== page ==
Liberal elite (also metropolitan elite in the United Kingdom) is a pejorative term used to describe people who are politically left of centre, whose education had traditionally opened the doors to affluence and power and form a managerial elite. It is commonly used with the implication that the people who claim to support the rights of the working class are themselves members of the ruling classes and are therefore out of touch with the real needs of the people they claim to support and protect. The phrase "liberal elite" should not be confused with the term "elite" as used by writers such as Vilfredo Pareto and C. Wright Mills. They use the term to mean those who exercise the most political power.
The label is essentially a rhetorical device with flexible meaning depending on where in the English speaking world it is used. As a polemical term it has been used to refer to political positions as diverse as secularism, environmentalism, feminism, and other positions associated with the left.[not verified in body]
The originating usage in the United States is applied in other English speaking countries and by extension to left-leaning elites in other countries. However, the term "liberal" does not have the same political connotation in all English speaking countries. In Australia it has the opposite connotation to that which it enjoys in the US. While social liberalism is generally associated with the Labor Party, the Liberal Party is a conservative party whose name is based on their objective to liberalise the market economy within Australia. In the UK, the Liberal Democrats occupy the political centre between the rightist Conservative and the leftist Labour parties, though the term "metropolitan elite" is frequently used in reference to Labour politicians too.[not verified in body]
United States usage
In the United States, the apocryphal lifestyle of the liberal elite is often referenced in popular culture.
Columnist Dave Barry drew attention to these stereotypes when he commented, "Do we truly believe that ALL red-state residents are ignorant racist fascist knuckle-dragging NASCAR-obsessed cousin-marrying roadkill-eating tobacco-juice-dribbling gun-fondling religious fanatic rednecks; or that ALL blue-state residents are godless unpatriotic pierced-nose Volvo-driving France-loving left-wing communist latte-sucking tofu-chomping holistic-wacko neurotic vegan weenie perverts?"
A political advert from the right wing organization Club for Growth attacked the Democratic presidential candidate Howard Dean by portraying him as part of the liberal elite: "Howard Dean should take his tax-hiking, government-expanding, latte-drinking, sushi-eating, Volvo-driving, New York Times-reading, body-piercing, Hollywood-loving, left-wing freak show back to Vermont, where it belongs."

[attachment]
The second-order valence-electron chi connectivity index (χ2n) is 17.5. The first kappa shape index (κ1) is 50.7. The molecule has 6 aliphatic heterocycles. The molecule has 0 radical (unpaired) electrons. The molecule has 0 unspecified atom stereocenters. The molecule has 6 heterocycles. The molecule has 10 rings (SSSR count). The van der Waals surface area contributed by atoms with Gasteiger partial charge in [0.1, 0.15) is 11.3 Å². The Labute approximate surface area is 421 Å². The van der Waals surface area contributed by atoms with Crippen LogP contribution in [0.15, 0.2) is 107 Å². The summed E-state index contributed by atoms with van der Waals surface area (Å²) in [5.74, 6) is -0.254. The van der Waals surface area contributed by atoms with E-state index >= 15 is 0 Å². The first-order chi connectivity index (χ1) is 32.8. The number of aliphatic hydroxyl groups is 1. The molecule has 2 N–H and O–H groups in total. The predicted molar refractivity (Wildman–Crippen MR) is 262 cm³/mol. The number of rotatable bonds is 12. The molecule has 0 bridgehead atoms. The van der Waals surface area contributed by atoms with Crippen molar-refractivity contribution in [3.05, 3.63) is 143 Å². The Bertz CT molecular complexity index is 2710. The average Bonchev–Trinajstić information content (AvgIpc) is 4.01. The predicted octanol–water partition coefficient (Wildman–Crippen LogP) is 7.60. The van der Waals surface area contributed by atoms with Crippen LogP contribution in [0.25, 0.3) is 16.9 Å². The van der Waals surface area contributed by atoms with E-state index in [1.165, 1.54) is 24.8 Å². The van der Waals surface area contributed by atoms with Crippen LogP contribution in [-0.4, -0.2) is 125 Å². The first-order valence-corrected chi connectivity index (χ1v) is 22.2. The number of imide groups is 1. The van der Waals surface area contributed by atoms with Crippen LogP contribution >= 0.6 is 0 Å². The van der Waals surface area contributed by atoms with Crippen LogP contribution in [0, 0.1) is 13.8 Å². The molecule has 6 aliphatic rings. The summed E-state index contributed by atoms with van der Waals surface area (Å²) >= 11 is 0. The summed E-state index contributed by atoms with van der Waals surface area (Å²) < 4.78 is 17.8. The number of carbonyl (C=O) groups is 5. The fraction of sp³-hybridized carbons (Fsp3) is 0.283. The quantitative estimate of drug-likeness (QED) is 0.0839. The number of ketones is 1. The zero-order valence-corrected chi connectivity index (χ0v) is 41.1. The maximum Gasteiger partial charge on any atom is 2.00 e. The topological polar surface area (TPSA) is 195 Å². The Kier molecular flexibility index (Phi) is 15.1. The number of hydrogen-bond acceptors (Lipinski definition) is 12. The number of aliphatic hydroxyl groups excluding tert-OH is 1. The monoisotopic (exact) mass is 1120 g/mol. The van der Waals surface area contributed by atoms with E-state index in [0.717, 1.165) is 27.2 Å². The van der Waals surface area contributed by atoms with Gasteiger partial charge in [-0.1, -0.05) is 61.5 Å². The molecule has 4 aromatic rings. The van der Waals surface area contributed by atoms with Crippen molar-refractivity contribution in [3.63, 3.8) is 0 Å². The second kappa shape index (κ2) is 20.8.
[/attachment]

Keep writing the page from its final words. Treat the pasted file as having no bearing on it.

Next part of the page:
Those Americans who equate intellectual pursuits and careers with elitism often point out American intellectuals, most of whom are upper middle class not upper class, are primarily liberal. As of 2005[update], approximately 72% of professors identify themselves as liberals. At Ivy League Universities, an even larger majority, 87% of professors identified themselves as liberals. Those with post-graduate degrees are increasingly Democratic.
In Thomas Frank's book What's the Matter with Kansas? the idea of a liberal elite is compared to George Orwell's character Emmanuel Goldstein in the book Nineteen Eighty-Four, the fictional hated enemy of the people. Frank argues that anger directed towards this perceived enemy is what keeps the conservative coalition together.
United Kingdom usage
A British synonym is metropolitan elite or Islington set. A Labour Party MP for Islington South and Finsbury named Emily Thornberry resigned as a member of the shadow cabinet on 20 November during the Rochester and Strood by-election, 2014, in which she tweeted a picture of a house draped with England flags and a white van parked outside with the caption 'Image from Rochester', thought by many to be a snobby jibe. Simon Danczuk, the Labour MP for Rochdale, commented that her tweet furthers the perception that the Labour Party "has been hijacked by the north London liberal elite".
Furthermore, the term 'Hampstead Socialist' is often used synonymously, referring to the North London area of Hampstead, despite the fact that all the component wards of the area are held by the Conservatives. The wider constituency has, however, often elected Labour MPs, including the 2015 incumbent, and the seats in Hampstead Town ward have previously been won by the Liberal Democrats, making the similar term Hampstead liberal somewhat more accurate as a description. The term was also regularly used by Nick Griffin, the former leader of the British National Party.
Toby Young of The Spectator made a similar claim of metropolitan elitism regarding Gordon Brown over the Bigotgate affair. On the campaign trail for the 2010 United Kingdom General Election, the then Prime Minister Gordon Brown had a conversation with a voter who expressed concern about immigration, before describing her as "bigoted" whilst being driven away in a car with a microphone still transmitting. Stephen Glover of the Daily Mail was even more direct in his criticism of Gordon Brown as being a member of the metropolitan elite.